As part of my campaign to raise awareness and acceptance of neurodiversity, here is a piece for all the parents struggling to get a diagnosis for their child. If this speaks for you or someone you know, or you’d like to help with awareness, please feel free to share.
“Not labelling” something doesn’t make it go away. It gives it a different label. Lazy. Scatterbrain. Weirdo. “Labelling” it doesn’t jeopardise her job opportunities, or her friendships. Leaving it undiagnosed and unmanaged does that. Naming a problem, defining it, helps us to understand it and find ways to manage it, to seek support. How can we raise awareness and remove stigma, how can we dispel myths, how can we even talk about the positive attributes and build self-esteem, when the very doctors are ashamed of it? I understand you want the best for every child, but to fear to “label” is not going to do that. It is to deny their reality, they live with it every day of their lives. It is to deny them the right support, and to continue the ignorance and bullying in the playground and in the classroom. How can we educate children to be compassionate, to be be accepting of difference and diversity, when we can’t even come out of the closet? And those classmates may be the ones who you fear someday will turn down her job opportunity. If we can’t talk openly we can’t remove the stigma. Dyslexia is out in the open now. People understand. Accommodations are made. And the world’s a better place for it. Why should it not be the same for other neuro-developmental issues? Refusing the “label” means it’s a struggle to get help. What was it like for short sighted children before we understood they needed glasses? How isolating must that have been? Why are parents not listened to? What agenda do you think we have? Why does the struggle for diagnosis go on for years, and years? See you in another 6 months, I know that seems like a long time, you say. Yes it is a long time. It was 6 months since we last saw you and 6 months before that, and you’re looking at your watch, and nothing has been done. We’ve tried all the strategies you hastily suggest, we’re way ahead of you. If you think that’s going to work you don’t understand the problem. Yes, she’s achieving at school, because of the massive amount of support she has at home, and the huge accommodations and sacrifices I make in our family life to ensure she can cope at school. Because she makes a supreme effort at school and because she can compensate for the time being with her high intelligence. She knows I’ve got her back. And I come to you now before she goes to high school, because I know how the work load will increase, the expectations will increase, and I will not be able to prop her up to the same extent. What makes you think school will offer support without a diagnosis when even you suggest I withdraw support, to let her fail so that she can learn to be independent? I’m sorry, did you say let go of her hand when she can’t even walk, and watch her fall flat on her face? Don’t you think I have tried to let her stand on her own two feet? Why do you think I am here talking to you now, when I can see that she is not capable of that? I would love for her to be more independent. Do you know how stressful and tiring it is for her to hold it all together every day? When she comes home there is no time and energy and focus for her to take on responsibilities. Her school life is prioritised, learning life skills at home goes at a much slower pace. Do you think I am not capable of judging my own child’s needs? Pardon, did you say school know her best? A teacher who has known her a month amongst a class of 30 is a more reliable judge of her attention? Do you know how much goes on in the classroom that the teachers don’t see? The look on my child’s face when you told her she doesn’t have attention problems. She doesn’t have problems understanding when people don’t understand her. That’s for sure.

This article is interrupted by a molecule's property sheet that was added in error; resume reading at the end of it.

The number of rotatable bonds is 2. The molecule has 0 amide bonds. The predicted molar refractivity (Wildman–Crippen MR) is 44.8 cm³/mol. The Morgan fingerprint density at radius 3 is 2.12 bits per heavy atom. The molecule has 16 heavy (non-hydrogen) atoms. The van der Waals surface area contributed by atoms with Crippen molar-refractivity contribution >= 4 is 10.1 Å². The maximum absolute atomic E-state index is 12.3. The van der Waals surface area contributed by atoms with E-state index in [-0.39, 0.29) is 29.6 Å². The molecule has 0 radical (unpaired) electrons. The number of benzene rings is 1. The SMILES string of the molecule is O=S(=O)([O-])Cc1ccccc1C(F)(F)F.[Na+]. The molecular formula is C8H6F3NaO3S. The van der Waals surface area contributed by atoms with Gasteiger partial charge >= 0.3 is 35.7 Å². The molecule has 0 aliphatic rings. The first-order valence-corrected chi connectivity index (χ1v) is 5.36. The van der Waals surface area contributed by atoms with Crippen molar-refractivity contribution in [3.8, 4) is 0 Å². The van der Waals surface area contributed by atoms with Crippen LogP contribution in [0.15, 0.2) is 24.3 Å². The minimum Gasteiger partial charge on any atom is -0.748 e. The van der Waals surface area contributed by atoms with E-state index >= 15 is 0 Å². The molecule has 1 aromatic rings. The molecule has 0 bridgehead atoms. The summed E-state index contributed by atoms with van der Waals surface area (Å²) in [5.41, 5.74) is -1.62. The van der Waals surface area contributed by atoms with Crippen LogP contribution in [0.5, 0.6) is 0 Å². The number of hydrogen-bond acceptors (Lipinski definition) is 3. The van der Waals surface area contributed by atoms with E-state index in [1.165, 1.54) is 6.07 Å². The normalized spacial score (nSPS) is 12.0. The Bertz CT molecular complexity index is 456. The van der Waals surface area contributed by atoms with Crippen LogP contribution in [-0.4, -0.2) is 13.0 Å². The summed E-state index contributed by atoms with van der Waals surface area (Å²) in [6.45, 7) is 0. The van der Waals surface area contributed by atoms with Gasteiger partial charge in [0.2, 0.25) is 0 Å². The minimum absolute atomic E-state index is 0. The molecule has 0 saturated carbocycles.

And just a final thought. If you don’t like the “label”, then why not change the name?